Comedian Jerry Lewis died this morning at age 91. I never thought he was very funny, although I do think his care for children with muscular dystrophy was authentic, if not misguided. I recall reports about discrepancies between money pledged and money collected, and then, questions about how much money actually went for the cause for which it was raised. And, I remember reports that the muscular dystrophy community thought that the campaign revolved more around pity than anything else. Remember – it was called “jerry’s Kids.”
Since this is a book blog, in searching through Amazon.com, there are surprisingly few books about him. And, don’t get confused – there are more books about Jerry Lee Lewis, and that is not the same person.
But, there are a few. Here is information about two of them.
More books about Lewis exist about his relationship with Dean Martin, and the two of them made hit films for more than ten years. He wrote one himself, Dean and Me (A Love Story), with James Kaplan (Three Rivers Press, 2006). If you peruse through the different Amazon. com listings, you will find several books about their relationship, and I remember at least one made for television movie focusing upon it. This one is probably the most interesting, however, because it came from Lewis himself. Whether accurate or not, the cover claims it is a New York Times bestseller.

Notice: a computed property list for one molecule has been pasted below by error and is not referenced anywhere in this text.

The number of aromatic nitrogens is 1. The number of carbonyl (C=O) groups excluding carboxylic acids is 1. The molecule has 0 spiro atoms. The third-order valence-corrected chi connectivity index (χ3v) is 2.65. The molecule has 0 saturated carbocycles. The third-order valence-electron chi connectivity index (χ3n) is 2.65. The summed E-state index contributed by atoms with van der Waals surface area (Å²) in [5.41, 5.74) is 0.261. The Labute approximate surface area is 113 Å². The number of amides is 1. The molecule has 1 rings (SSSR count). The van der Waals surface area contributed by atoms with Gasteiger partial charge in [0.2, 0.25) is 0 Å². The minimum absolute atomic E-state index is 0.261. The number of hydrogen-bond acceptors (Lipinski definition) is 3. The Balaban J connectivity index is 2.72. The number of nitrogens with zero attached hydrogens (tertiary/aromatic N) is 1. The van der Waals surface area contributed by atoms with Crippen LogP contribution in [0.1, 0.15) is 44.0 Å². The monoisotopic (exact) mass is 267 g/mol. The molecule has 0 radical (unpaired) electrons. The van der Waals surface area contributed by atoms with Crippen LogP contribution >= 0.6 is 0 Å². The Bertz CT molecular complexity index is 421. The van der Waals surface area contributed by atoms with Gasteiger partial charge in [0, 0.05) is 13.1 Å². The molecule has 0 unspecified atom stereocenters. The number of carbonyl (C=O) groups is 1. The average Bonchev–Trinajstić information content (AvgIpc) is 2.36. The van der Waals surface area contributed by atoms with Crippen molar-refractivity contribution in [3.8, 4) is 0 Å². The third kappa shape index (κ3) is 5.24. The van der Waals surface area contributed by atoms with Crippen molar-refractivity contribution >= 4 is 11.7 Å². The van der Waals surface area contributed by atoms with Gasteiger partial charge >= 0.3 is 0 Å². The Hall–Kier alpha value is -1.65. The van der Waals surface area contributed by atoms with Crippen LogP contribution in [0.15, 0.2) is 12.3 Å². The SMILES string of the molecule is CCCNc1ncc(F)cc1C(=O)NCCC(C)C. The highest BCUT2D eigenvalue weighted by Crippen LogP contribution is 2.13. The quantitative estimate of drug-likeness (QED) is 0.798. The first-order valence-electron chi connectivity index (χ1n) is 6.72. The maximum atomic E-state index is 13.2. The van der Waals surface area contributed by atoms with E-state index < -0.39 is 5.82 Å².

His own autobiography, Jerry Lewis: In Person, was published with Herb Gluck in 1982 (Atheneum). Likely due to his death today, sales of that book have spiked, and tonight stand in the top 100 of two Amazon.com best-selling categories.
Personally, I only had peripheral involvement. In 1975, the Texas DeMolay Association sponsored a year-long campaign to raise funds for his MD telethon. I was in my first year as an adult advisor at the time. We sent the top fund-raiser, Gary Whitley from Grand Prairie Chapter, to the national telecast in Las Vegas to present Lewis the check. I doubt Lewis had ever heard of DeMolay, but accepted the check live on the air with gratitude.
Again, I don’t think he was funny. And, at best, he was a mediocre interviewer and show host. But, obviously, enough people saw him differently to support a very successful career.